Technology: Xlr Connector and Presentation Essay examples

Submitted By Richard-Macleod
Words: 858
Pages: 4

Presenting with technology: How to avoid critical failures
Including a timeline and checklist

Using technology to present a case at mediation or trial can be great. A client’s story gains strength and credibility with pictures, audio and video. Impeachment of a witness with deposition video playback can be devastating.

Equally devastating is the moment when you connect your laptop to give that critical presentation and there’s nothing but a blue screen. And there you are, holding your remote in your hands, saying, “Well, we have a picture of this injury in the presentation and if the projector was working you would see…”

How do you avoid failures like this in front of decision-makers? By remembering two key points. First, proper planning prevents poor performance, commonly known as the Five P Principle (or depending on your background, Six P Principle.) Second, always have a fallback. Because Murphy’s Law always hops into your briefcase even if you’ve forgotten everything else.

Our favorite methods for success are old-fashioned. We use a timeline to help us plan. We use a checklist to make sure we have everything. And we have a back-up plan. We recognize that not every situation requires this level of preparation and that sometimes one has to prepare in a much shorter period. Adjustments and adaptations are always necessary. Recognize that less time requires greater focus in order to avoid failure.


100 days before presentation:

Visit the location where you will be presenting and identify:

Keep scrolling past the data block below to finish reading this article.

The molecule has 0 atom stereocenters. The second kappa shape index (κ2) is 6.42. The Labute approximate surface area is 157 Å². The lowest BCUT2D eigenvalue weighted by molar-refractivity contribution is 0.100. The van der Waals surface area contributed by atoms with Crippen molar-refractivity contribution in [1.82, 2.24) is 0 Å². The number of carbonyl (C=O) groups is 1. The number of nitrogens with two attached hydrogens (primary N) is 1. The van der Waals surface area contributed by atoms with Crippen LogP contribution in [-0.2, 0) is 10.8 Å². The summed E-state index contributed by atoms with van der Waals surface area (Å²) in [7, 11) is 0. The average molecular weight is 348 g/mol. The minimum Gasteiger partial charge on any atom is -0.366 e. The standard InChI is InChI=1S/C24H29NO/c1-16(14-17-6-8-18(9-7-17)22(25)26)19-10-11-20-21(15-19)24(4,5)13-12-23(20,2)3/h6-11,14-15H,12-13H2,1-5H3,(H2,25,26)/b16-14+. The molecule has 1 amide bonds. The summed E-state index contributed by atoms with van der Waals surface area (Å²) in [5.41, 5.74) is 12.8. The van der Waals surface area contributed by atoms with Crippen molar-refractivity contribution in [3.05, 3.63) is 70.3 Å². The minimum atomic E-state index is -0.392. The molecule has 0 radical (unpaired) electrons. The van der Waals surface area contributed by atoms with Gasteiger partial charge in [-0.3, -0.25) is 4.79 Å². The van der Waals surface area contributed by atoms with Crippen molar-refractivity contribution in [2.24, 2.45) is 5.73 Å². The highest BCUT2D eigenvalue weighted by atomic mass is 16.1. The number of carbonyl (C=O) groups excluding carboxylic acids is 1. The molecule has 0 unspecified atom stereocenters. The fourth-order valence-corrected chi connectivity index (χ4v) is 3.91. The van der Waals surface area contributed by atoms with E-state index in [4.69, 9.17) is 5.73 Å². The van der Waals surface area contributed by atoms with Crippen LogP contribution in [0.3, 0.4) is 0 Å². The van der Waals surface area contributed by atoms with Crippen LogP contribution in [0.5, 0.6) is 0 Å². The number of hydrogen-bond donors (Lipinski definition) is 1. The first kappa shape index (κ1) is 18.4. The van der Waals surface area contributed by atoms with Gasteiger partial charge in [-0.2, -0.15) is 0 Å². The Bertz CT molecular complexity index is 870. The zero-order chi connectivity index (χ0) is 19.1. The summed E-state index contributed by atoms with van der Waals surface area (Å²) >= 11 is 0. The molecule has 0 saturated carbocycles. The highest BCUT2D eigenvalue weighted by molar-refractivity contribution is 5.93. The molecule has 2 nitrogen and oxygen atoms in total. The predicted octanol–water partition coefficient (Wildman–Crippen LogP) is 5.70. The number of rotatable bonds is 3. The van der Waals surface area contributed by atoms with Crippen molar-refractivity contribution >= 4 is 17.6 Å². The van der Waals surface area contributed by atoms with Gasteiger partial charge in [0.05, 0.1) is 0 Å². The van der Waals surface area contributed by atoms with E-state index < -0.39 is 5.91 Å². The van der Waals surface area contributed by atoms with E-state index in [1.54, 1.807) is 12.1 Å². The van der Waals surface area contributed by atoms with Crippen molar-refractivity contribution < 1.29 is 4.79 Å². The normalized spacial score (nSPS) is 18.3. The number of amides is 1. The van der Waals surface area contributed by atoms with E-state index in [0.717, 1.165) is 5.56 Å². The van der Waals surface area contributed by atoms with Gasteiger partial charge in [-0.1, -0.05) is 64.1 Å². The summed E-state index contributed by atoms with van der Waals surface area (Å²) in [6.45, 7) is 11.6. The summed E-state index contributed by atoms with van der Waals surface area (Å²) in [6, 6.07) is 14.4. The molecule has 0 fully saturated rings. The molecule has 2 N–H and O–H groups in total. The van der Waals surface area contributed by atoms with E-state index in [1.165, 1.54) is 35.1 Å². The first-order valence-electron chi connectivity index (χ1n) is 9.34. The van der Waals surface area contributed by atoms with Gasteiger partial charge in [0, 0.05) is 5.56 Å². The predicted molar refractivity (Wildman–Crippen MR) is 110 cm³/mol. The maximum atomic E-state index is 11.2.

Is it a pre-wired facility with projection, screens and audio?
If yes, what do I need to plug into it properly?
If yes, is the equipment decent enough to use or should I bring my own?
Check video and audio for quality of presentations
If yes, can everyone see the screen?
Can jurors read the small print on an economic report from their seats or should I bring in my own screen?
Are there easily accessible power sources?
Do they work?
Do they have an audio system that I can plug into?
Will the audio system present crisp sound that can be heard by everyone?

If you don’t know exactly what courtroom you will be assigned to, check out a couple of courtrooms to give you a flavor of the facility. Same with a mediation environment.

90 days before presentation:

Identify all the equipment and software you need [see Technology Checklist]
If you are missing anything, identify ways you will purchase or borrow the equipment

50 days before presentation:

If you are purchasing equipment make sure it has arrived
If you are borrowing equipment, make sure you have borrowed it for a test run
Do a complete in-office dry run with all equipment and a test performance
Send back or replace anything that is not working
Purchase any additional parts that were missing you did the dry run

15 days before presentation:

Do a final inventory to make sure you have all the equipment you need

5 days before presentation:

Do a run-through of the presentation both for feedback and technical testing

1 day before presentation:

Set-up and test equipment and back-up plan. Time the back-up plan to make sure it can be up and running in less than 10 minutes if you experience failure.

Day of presentation:

Arrive 1.5 hours before the presentation and do a set-up. Test all equipment, including audio and video playback. Test the back-up system.